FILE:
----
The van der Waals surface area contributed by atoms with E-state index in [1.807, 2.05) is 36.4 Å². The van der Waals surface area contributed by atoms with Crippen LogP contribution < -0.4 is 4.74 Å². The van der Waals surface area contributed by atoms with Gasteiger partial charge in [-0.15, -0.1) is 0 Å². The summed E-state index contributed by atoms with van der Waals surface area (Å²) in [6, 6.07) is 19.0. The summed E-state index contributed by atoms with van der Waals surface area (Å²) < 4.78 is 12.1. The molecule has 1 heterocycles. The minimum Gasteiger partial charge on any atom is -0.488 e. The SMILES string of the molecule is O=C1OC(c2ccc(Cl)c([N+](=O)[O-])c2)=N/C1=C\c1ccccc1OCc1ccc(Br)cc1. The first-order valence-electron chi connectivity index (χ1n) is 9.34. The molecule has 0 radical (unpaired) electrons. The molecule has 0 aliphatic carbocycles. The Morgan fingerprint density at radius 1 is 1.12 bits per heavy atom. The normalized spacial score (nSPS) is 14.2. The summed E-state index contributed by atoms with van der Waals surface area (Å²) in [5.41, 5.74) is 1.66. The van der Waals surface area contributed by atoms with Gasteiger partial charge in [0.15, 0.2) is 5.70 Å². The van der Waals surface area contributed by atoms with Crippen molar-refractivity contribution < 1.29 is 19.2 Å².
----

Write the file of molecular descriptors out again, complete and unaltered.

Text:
The van der Waals surface area contributed by atoms with E-state index in [1.807, 2.05) is 36.4 Å². The van der Waals surface area contributed by atoms with Crippen LogP contribution < -0.4 is 4.74 Å². The van der Waals surface area contributed by atoms with Gasteiger partial charge in [-0.15, -0.1) is 0 Å². The summed E-state index contributed by atoms with van der Waals surface area (Å²) in [6, 6.07) is 19.0. The summed E-state index contributed by atoms with van der Waals surface area (Å²) < 4.78 is 12.1. The molecule has 1 heterocycles. The minimum Gasteiger partial charge on any atom is -0.488 e. The SMILES string of the molecule is O=C1OC(c2ccc(Cl)c([N+](=O)[O-])c2)=N/C1=C\c1ccccc1OCc1ccc(Br)cc1. The first-order valence-electron chi connectivity index (χ1n) is 9.34. The molecule has 0 radical (unpaired) electrons. The molecule has 0 aliphatic carbocycles. The Morgan fingerprint density at radius 1 is 1.12 bits per heavy atom. The normalized spacial score (nSPS) is 14.2. The summed E-state index contributed by atoms with van der Waals surface area (Å²) in [5.41, 5.74) is 1.66. The van der Waals surface area contributed by atoms with Gasteiger partial charge in [0.15, 0.2) is 5.70 Å². The van der Waals surface area contributed by atoms with Crippen molar-refractivity contribution < 1.29 is 19.2 Å².